Workers' Comp In-Cites
Welcome to the latest edition of Schaff & Young's Workers' Comp In-Cites. Designed to provide our clients with practical insight, Workers' Comp In-Cites outlines recent developments in Pennsylvania workers' compensation law and explains how those decisions impact our clients and their cases. Barbara Young, Michael Schaff and the other attorneys at Schaff & Young, P.C. are always available to discuss these cases – or any other questions or concerns you might have. Just give us a call at (215) 988-0090 or send an email to We look forward to hearing from you.

Bilateral Losses May Entitle Workers to Indemnity Benefits, Even If They Are Working

In a decision almost certain to reach the Pennsylvania Supreme Court, the Commonwealth Court has ruled that, under Section 306(c)(23) of the Act, there is a presumption of total disability for workers with certain bilateral losses, requiring appropriate compensation without regard to a claimant’s earning power. Because Employer in this case – Allegheny Power Service Corp. v. Workers’ Compensation Appeal Board (Cockroft) – stipulated that Claimant suffered such a severe bilateral loss and the WCJ found that Claimant remained totally disabled under Section 306(c)(23), the employer was obligated to pay total disability benefits. Section 306(c)(23) provides that, “Unless the board shall otherwise determine, the loss of both hands or both arms or both feet or both legs or both eyes shall constitute total disability, to be compensated according to the provisions of [Section 306](a).”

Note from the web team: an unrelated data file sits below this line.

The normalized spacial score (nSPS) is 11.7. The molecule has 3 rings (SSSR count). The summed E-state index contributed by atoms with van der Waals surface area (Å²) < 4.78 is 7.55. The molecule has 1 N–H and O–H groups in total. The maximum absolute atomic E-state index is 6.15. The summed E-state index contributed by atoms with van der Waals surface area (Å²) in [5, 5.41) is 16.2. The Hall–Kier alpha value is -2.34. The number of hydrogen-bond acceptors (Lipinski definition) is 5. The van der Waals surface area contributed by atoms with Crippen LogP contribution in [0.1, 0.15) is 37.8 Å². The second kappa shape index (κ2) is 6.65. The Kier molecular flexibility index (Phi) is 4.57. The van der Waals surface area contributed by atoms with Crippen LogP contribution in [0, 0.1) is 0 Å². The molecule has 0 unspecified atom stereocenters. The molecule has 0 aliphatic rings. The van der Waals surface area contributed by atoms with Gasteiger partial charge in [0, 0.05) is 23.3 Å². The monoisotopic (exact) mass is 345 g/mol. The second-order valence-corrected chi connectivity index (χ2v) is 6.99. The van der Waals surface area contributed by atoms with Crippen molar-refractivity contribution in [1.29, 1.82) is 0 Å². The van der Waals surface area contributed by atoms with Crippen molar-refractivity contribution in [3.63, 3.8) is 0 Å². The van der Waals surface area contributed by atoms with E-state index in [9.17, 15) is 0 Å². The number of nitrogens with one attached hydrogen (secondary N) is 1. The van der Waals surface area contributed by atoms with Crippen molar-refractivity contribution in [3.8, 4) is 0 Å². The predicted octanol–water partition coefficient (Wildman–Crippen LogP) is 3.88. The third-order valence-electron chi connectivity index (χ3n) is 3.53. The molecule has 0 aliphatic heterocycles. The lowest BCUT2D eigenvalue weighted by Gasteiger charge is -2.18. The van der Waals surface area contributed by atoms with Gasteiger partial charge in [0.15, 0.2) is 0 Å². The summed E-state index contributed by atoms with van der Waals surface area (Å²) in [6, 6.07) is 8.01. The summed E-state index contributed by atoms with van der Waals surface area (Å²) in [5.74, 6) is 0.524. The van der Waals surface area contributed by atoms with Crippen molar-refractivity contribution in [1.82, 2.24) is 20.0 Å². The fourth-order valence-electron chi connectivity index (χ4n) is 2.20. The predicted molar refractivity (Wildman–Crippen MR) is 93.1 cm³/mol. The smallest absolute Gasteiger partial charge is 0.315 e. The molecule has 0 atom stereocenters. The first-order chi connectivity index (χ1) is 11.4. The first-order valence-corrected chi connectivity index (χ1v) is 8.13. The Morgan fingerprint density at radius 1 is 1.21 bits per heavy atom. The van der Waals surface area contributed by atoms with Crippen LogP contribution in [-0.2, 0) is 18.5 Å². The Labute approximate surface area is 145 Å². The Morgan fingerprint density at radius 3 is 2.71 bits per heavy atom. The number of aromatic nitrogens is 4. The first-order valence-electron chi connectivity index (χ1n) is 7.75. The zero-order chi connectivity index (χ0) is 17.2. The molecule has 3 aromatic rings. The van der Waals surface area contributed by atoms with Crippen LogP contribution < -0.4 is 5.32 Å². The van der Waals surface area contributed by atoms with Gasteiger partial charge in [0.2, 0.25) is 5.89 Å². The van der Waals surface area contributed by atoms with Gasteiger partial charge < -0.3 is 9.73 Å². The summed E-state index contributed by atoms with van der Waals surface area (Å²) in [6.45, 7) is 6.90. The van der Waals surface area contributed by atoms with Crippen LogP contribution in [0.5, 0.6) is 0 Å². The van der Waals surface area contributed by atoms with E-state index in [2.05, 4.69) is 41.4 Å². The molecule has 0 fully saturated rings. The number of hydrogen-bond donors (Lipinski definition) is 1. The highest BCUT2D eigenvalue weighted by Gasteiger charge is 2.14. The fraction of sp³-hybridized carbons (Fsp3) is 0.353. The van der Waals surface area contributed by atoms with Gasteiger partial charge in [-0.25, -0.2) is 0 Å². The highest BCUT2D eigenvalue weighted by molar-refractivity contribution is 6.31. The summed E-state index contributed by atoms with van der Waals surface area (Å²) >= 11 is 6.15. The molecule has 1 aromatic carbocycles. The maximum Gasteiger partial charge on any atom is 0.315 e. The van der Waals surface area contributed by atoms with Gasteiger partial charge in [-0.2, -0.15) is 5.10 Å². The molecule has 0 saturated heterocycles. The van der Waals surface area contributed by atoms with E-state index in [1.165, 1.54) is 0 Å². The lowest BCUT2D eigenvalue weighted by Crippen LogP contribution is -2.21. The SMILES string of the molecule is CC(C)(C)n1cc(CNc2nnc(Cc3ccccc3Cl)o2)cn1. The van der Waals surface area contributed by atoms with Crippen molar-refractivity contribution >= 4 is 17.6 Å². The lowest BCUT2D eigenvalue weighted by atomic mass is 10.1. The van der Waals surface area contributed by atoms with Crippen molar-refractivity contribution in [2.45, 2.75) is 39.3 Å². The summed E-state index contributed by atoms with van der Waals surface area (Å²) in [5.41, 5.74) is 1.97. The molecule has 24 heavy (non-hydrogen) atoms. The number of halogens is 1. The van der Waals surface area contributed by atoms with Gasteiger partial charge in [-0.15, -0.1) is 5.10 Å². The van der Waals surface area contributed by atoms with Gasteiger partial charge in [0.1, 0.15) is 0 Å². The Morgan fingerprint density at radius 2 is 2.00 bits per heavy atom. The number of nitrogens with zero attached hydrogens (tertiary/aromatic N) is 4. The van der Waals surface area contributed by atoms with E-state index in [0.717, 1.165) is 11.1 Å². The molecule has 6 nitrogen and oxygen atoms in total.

August 2008 Edition
Volume II
Number 8

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A Workers’ Compensation Judge Has Jurisdiction to Remand a URO

In HCR ManorCare v. Workers’ Compensation Appeal Board (Bollman), the Commonwealth Court ruled that, although a Workers’ Compensation Judge lacks jurisdiction to decide the merits of a Utilization Review petition, the WCJ does have jurisdiction to decide the issues of the adequacy of the URO’s pursuit of an appropriate verification form, as well as the URO’s and the providers compliance with applicable provisions of the Pennsylvania Code.

Subrogation Available Despite a C&R if There Was a Mutual Mistake

That’s the Commonwealth Court’s decision in Gorman v. Workers’ Compensation Appeal Board (Kirkwood Construction), in which the Court head that an employer is entitled to payment of its subrogation lien even though the parties had entered into a Compromise and Release Agreement (C&R), which stated that there was no lien or potential lien for subrogation. In particular, the WCJ found no evidence that a potential third party action was considered by the parties when they negotiated the C&R, and determined that the parties were mistaken in the relevant subrogation lien averment. Consequently, the WCJ set aside the C&R based upon a mutual mistake.

On a Termination, There Must Be a Change in Claimant’s Condition

In order to terminate a Claimant’s benefits, a WCJ must consider whether Claimant’s physical condition has changed materially since the date of the most recent prior decision. In this case, the Court remanded the case in order for the (second or subsequent) WCJ to make a factual finding whether claimant’s condition had changed after the date of the first (or most recent prior) decision by a WCJ. That is the Commonwealth Court’s ruling in Prebish v. Workers’ Compensation Appeal Board (DPW/Western Center).

What’s Good For The Claimant is Good for the Employer

An employer may enter a judgment in the court of common pleas based upon a WCJ’s Order directing payment by an employee to an employer of a liquidated sum in satisfaction of the employer’s right to subrogation. In United Parcel Service and Liberty Mutual Insurance Co. v. Hohider, the Commonwealth Court ruled that, although Section 428 of the Act, 77 P.S. § 921, permits only employees or dependents to enter a judgment in a court of common pleas as a result of an unpaid Order by a WCJ, precluding an employer from doing so would render the WCJ’s order a nullity. The Court based its opinion upon case law and Section 319 of the Act.